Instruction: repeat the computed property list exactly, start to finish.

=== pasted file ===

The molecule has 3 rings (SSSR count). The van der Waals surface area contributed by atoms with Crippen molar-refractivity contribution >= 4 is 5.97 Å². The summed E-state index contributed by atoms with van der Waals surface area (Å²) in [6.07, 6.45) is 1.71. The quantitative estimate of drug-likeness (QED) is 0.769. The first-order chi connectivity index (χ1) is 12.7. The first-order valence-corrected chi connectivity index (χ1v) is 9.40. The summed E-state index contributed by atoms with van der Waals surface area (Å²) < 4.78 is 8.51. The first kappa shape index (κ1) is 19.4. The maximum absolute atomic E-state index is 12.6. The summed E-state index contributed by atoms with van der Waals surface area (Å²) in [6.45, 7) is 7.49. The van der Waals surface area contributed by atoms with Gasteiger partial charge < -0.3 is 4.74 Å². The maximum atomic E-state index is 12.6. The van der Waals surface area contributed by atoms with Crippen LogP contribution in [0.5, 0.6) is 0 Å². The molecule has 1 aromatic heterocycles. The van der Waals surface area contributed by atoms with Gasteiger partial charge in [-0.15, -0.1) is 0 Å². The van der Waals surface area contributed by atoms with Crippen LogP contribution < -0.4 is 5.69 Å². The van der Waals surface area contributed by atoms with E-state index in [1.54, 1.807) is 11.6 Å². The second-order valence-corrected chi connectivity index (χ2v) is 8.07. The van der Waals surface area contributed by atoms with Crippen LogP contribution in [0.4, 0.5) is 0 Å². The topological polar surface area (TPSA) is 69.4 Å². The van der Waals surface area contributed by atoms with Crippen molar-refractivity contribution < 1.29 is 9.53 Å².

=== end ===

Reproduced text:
The molecule has 3 rings (SSSR count). The van der Waals surface area contributed by atoms with Crippen molar-refractivity contribution >= 4 is 5.97 Å². The summed E-state index contributed by atoms with van der Waals surface area (Å²) in [6.07, 6.45) is 1.71. The quantitative estimate of drug-likeness (QED) is 0.769. The first-order chi connectivity index (χ1) is 12.7. The first-order valence-corrected chi connectivity index (χ1v) is 9.40. The summed E-state index contributed by atoms with van der Waals surface area (Å²) < 4.78 is 8.51. The first kappa shape index (κ1) is 19.4. The maximum absolute atomic E-state index is 12.6. The summed E-state index contributed by atoms with van der Waals surface area (Å²) in [6.45, 7) is 7.49. The van der Waals surface area contributed by atoms with Gasteiger partial charge < -0.3 is 4.74 Å². The maximum atomic E-state index is 12.6. The van der Waals surface area contributed by atoms with Crippen LogP contribution in [0.5, 0.6) is 0 Å². The molecule has 1 aromatic heterocycles. The van der Waals surface area contributed by atoms with Gasteiger partial charge in [-0.15, -0.1) is 0 Å². The van der Waals surface area contributed by atoms with Crippen LogP contribution < -0.4 is 5.69 Å². The van der Waals surface area contributed by atoms with E-state index in [1.54, 1.807) is 11.6 Å². The second-order valence-corrected chi connectivity index (χ2v) is 8.07. The van der Waals surface area contributed by atoms with Crippen LogP contribution in [0.4, 0.5) is 0 Å². The topological polar surface area (TPSA) is 69.4 Å². The van der Waals surface area contributed by atoms with Crippen molar-refractivity contribution < 1.29 is 9.53 Å².